A play prescription for adults

As children, we all desired play time, structured, unstructured, indoors, outdoors, anywhere anytime. As we grow up, we abandon play.

As children, we all desired play time, structured, unstructured, indoors, outdoors, anywhere anytime.  As we grow up, we abandon play for the most part. It’s time to work hard, run a household, participate in stimulating conversations and become mature.

Psychcentral explains, “Our society tends to dismiss play for adults. Play is perceived as unproductive, petty or even a guilty pleasure… But play is just as pivotal for adults as it is for kids.”

Health Benefits of Play

o Stimulates the mind, imagination, creativity.

o Helps with adaptability and problem solving.

o Keeps you feeling young, increases your vitality and energy.

o Improves relationships and connection to others.

o Develops and improves social skills like communication, cooperation and teamwork.

o Play can help heal emotional wounds.

Stuart Brown, M.D., founder of the National Institute for Play has spent decades studying the power of play.

In his studies, he found that, “Lack of play was just as important as other factors in predicting criminal behaviour among murderers in Texas prisons.”

Brown calls play a “state of being,” “purposeless, fun and pleasurable.”

The focus of play is on the actual experience, and not about accomplishing an end goal.

In Brown’s book entitled, Play, he writes, “We don’t need play all the time to be fulfilled. The truth is that in most cases, play is a catalyst.  The beneficial effect of getting just a little true play can spread through our lives, actually making us more productive and happier in everything we do.”

Play tips:

o Play can be anything you enjoy.  For one person it can be gardening and for another it can be rock climbing, walking the dog, playing chess or art.

o Hang out with playful people, both friends and loved ones.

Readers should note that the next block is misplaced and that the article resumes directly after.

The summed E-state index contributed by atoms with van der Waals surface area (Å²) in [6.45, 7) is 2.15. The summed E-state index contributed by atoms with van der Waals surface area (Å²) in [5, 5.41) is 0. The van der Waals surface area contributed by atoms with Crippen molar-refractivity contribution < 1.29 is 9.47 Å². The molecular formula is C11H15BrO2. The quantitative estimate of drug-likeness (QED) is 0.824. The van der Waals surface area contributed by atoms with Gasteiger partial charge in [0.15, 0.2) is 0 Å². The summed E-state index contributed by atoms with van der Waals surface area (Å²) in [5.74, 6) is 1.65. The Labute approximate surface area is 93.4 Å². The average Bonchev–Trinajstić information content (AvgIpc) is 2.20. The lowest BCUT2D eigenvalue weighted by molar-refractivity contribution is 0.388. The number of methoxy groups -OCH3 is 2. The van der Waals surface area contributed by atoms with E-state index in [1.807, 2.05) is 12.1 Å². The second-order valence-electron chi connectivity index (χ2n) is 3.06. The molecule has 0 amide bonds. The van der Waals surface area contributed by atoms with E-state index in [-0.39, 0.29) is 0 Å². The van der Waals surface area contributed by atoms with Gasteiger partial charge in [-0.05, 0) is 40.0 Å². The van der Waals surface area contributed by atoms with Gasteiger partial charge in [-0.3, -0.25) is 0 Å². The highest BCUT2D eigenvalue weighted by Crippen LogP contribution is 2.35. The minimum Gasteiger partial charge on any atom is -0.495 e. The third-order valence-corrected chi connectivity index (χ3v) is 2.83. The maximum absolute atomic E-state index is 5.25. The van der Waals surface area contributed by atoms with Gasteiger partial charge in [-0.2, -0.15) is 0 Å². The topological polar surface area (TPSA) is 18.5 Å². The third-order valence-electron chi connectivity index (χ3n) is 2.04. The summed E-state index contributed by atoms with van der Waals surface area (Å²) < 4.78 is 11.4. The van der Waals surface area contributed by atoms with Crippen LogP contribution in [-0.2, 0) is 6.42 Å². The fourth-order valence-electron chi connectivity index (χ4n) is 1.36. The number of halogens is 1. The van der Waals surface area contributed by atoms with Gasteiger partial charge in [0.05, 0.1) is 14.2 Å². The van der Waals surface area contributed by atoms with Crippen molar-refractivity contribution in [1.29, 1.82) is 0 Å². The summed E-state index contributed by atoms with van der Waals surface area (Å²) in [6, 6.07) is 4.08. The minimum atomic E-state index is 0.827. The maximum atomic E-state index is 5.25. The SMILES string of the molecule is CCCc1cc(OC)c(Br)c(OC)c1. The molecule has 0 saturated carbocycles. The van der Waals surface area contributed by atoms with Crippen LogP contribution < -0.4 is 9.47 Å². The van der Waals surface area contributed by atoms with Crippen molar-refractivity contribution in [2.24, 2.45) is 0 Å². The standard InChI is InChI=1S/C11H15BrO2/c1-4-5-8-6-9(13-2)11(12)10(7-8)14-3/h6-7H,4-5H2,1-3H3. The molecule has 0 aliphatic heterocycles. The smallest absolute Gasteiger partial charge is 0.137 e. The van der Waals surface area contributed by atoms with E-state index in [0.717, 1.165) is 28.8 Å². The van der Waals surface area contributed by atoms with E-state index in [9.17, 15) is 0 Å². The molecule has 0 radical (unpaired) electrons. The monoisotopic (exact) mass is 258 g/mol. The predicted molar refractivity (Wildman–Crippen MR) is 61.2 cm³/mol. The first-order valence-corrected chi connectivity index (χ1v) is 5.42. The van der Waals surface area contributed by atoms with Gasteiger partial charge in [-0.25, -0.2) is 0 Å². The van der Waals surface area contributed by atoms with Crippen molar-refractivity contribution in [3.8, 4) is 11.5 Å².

o Enjoy little ones.  Playing with young children helps us to experience the magic of play.

Think back to activities you enjoyed as a child that may point you in the right direction.  Did you love to dance, paint, horseback ride or swim?

From the Aquatic and Fitness Centre, Arena, Curling Club, Badminton Club, Lakeshore Racquets Club, Seniors Centre to name a few… there are many programs in Summerland waiting for your playful participation.

Speaking with Trish Macdonald, who recently started the Nifty Fifty fitness program, “I was impressed with the number of ladies that were attending. It’s a testament to instructor Lynn Ellis. She makes us all feel welcome, it’s enjoyable and we laugh.  She’s always smiling, telling jokes, making sure we are doing things correctly and keeps us on our toes. It’s a social group as well as an exercise class.”

Consider play to be a great investment in well-being.

For youngsters, the Puddle Jumpers program, for three- to five-year-olds, is an ideal playful learning environment for structured and unstructured play. Liz Minty has been running it for more than 20 years and it’s a positive community program for children.

The Spring Recreation Guide came out March 1.  www.summerland.ca. Check out programs that interest you.

Joanne Malar is the program coordinator for Summerland Recreation, three-time Olympic swimmer, 2012 Olympic Commentator, kinesiologist and holistic nutritionist.

 

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